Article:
Sector Disappointment as Budget Fails to Deliver Big-Picture Solutions for Homelessness
Wednesday, 10th May 2017 at 10:32 am
Despite earlier promises that the 2017 budget would make housing a centrepiece, the social sector claims the federal budget has failed to deliver the big-picture solutions needed to end homelessness.
In his budget speech, on Tuesday night, Treasurer Scott Morrison said the government had chosen to “put downward pressure on rising housing costs” and he outlined measures he claimed would “make a difference”.
“Whether you are saving to buy a home, spending a high proportion of income on your rent, waiting for subsidised housing, or you’re homeless, this is an important issue to you,” Morrison said.
“There are no silver bullets to make housing more affordable. But by adopting a comprehensive approach, by working together, by understanding the spectrum of housing needs, we can make a difference.”
As part of the package he revealed the Commonwealth would replace the $1.3 billion National Affordable Housing Agreement with a new set of agreements with the same funding, requiring states “to deliver on housing supply targets and reform their planning systems”.
He also announced a “bond aggregator” to be managed by a new National Housing Finance and Investment Corporation (NHFIC), set to be established by 1 July next year.
According to the treasurer the NHFIC would provide long-term, low-cost finance to support more affordable rental housing, with states and territories also encouraged to transfer stock to the community housing sector.
Morrison also announced $375 million for a permanent extension of homelessness funding to the states, with a continued focus on supporting young people and victims of domestic violence.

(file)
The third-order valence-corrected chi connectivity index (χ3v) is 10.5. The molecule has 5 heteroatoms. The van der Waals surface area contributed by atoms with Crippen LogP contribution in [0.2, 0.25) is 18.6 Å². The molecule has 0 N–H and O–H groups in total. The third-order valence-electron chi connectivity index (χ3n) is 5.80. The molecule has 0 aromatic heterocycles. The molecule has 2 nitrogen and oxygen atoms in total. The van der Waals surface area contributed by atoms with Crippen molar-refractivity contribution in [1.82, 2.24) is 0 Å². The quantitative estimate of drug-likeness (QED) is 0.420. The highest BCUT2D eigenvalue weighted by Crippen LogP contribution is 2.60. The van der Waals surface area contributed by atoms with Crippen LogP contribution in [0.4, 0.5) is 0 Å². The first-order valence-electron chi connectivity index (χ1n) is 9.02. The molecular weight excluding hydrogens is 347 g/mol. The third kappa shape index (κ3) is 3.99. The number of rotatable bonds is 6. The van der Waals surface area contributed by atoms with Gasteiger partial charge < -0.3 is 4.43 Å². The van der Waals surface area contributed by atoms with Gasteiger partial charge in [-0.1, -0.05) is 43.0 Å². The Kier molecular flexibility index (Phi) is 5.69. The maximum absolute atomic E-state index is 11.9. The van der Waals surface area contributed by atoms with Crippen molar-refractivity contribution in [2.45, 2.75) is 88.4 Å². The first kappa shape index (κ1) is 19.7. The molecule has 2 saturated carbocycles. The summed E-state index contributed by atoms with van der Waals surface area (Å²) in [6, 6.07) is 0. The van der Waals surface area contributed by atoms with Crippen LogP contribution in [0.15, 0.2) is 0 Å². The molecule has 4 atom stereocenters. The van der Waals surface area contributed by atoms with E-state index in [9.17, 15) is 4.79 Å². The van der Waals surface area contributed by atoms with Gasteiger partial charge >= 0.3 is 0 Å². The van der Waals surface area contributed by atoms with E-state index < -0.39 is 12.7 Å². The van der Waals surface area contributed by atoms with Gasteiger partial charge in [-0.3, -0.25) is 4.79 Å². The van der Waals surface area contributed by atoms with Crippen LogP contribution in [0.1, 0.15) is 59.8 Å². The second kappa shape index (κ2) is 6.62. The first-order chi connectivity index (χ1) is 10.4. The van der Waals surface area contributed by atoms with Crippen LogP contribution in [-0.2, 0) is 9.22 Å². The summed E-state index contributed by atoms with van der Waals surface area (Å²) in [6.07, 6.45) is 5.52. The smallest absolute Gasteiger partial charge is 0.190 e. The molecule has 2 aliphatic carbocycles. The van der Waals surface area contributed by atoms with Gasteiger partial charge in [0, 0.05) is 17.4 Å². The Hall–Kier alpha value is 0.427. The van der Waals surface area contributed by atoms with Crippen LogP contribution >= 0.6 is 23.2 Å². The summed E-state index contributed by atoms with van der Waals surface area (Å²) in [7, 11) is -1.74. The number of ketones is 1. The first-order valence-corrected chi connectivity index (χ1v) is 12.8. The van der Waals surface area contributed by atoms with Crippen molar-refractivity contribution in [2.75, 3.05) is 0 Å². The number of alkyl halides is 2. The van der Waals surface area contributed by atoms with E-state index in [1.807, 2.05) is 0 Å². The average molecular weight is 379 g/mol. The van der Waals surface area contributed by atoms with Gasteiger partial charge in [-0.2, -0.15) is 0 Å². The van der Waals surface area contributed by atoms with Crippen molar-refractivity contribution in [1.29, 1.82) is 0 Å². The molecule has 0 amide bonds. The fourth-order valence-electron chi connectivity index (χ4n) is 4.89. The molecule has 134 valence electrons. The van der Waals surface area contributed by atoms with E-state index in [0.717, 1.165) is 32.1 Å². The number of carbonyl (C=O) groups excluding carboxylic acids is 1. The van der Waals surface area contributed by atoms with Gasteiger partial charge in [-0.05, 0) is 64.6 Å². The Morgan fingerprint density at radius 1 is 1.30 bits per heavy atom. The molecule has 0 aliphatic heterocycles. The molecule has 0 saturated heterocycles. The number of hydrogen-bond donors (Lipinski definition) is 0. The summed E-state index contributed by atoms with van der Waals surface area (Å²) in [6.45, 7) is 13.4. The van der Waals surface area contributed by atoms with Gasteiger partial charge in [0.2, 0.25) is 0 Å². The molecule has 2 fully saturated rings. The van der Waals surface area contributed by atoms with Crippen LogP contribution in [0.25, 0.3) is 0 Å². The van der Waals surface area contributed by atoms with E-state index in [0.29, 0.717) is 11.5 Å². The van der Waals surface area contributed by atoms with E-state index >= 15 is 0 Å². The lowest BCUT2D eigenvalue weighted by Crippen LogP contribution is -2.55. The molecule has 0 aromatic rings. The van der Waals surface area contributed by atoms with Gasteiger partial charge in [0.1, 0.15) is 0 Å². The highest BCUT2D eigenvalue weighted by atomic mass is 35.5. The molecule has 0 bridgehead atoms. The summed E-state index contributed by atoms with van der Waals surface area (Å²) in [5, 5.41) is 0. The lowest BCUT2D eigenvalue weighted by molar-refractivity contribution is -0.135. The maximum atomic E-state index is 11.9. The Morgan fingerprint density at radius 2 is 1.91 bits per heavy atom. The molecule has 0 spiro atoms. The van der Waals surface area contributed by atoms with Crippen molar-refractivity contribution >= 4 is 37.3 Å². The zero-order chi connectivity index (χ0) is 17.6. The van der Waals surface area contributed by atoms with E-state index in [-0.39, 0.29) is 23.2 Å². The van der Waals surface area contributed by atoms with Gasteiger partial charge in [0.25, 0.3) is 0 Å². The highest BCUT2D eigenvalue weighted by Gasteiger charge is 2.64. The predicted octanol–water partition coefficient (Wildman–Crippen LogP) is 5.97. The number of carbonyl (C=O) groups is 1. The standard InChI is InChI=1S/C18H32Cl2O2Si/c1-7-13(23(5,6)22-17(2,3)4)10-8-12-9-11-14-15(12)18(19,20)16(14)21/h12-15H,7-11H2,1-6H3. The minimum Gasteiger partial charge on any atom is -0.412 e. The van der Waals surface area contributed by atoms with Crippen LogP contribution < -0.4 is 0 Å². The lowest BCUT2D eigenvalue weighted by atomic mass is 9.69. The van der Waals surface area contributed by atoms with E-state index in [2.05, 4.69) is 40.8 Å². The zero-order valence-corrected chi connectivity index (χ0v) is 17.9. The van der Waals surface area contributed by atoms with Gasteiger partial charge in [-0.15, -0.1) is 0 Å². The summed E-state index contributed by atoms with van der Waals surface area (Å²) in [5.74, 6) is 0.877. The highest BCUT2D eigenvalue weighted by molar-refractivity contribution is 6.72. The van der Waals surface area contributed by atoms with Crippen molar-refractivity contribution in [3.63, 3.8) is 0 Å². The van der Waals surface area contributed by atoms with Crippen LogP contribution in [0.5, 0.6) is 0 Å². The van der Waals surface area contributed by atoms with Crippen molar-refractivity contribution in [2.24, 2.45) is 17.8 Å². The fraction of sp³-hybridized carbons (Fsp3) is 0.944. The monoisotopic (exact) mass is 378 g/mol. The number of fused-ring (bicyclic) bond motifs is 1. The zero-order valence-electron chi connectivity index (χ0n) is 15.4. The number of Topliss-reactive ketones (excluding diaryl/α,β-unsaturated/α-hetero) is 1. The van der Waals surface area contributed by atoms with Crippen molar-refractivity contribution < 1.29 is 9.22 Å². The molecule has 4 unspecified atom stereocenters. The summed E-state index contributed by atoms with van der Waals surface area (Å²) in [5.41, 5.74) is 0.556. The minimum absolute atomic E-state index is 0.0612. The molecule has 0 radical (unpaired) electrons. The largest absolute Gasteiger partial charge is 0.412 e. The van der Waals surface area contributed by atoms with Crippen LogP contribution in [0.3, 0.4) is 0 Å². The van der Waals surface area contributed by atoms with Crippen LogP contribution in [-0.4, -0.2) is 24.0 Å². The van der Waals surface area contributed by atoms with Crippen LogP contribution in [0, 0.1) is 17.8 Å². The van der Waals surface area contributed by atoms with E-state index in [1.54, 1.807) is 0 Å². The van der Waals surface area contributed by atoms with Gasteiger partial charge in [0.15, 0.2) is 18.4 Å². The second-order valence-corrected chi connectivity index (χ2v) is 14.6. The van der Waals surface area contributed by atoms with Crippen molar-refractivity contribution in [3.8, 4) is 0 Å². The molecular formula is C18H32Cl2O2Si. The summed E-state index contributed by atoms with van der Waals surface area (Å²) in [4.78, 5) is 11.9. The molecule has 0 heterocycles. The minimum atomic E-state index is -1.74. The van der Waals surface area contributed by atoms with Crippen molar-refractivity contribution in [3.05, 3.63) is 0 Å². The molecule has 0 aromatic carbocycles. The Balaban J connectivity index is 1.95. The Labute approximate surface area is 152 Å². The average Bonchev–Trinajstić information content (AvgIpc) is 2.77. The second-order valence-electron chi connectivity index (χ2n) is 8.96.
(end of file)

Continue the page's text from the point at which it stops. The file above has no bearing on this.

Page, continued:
But the social sector has criticised the budget as “unfair” and said homelessness will continue to rise under the new measures.
“While the increased security of funding for homelessness services is very welcome, the fact remains that we can’t house the 105,000 Australians experiencing homelessness each night until there is a real increase in public housing to get 200,000 people off waiting lists,” Homelessness Australia chair Jenny Smith said.
“The treasurer has failed in his promise to deliver a budget that focuses on fairness, opportunity and security for those doing it tough.
“The most fundamental form of security is a safe and affordable place to live, and yet this budget does nothing to get 200,000 people off public housing waiting lists.
“The best opportunity you can give your kids is a stable home, but 29,000 Australians under 18 will remain homeless under this budget.”
Homelessness Australia had previously called on the government to: roll back negative gearing and capital gains tax, increase the supply of public housing, better integrate existing services, invest in Housing First and Rapid Re-Housing services, increase the focus on prevention, establish better outcomes measurement and “close the gap” for Aboriginal and Torres Strait Islander people, none of which were allocated additional funding.
Smith said the budget was not “fair”.
“It fails to fix a broken housing system that encourages investors to own more than one house while 105,000 have no home at all,” Smith said.
“Maintaining the existing funding levels will allow homelessness services to keep the lights on, but they’ll still be turning away 275 people every day, and we’ll continue to see homelessness numbers climb.
“At the root of the homelessness problem is a chronic shortage of affordable housing for people on low incomes, and until we see bold and courageous leadership in this area, we will never end homelessness in Australia.”
Smith said the bond aggregator wasn’t a “silver bullet”.
“What is missing is the funding subsidy to allow community housing to house those on the lowest incomes. A bond aggregator will allow community housing to modestly increase the number of homes they build, but that doesn’t remove the need for governments to continue to provide an ongoing rent subsidy for tenants on the lowest of incomes,” she said.
“A bond aggregator isn’t a silver bullet. Australia is grappling with a big homelessness problem, but we’ve yet to see a big solution. This federal budget is a missed opportunity to show the courage and leadership needed to solve this humanitarian crisis.”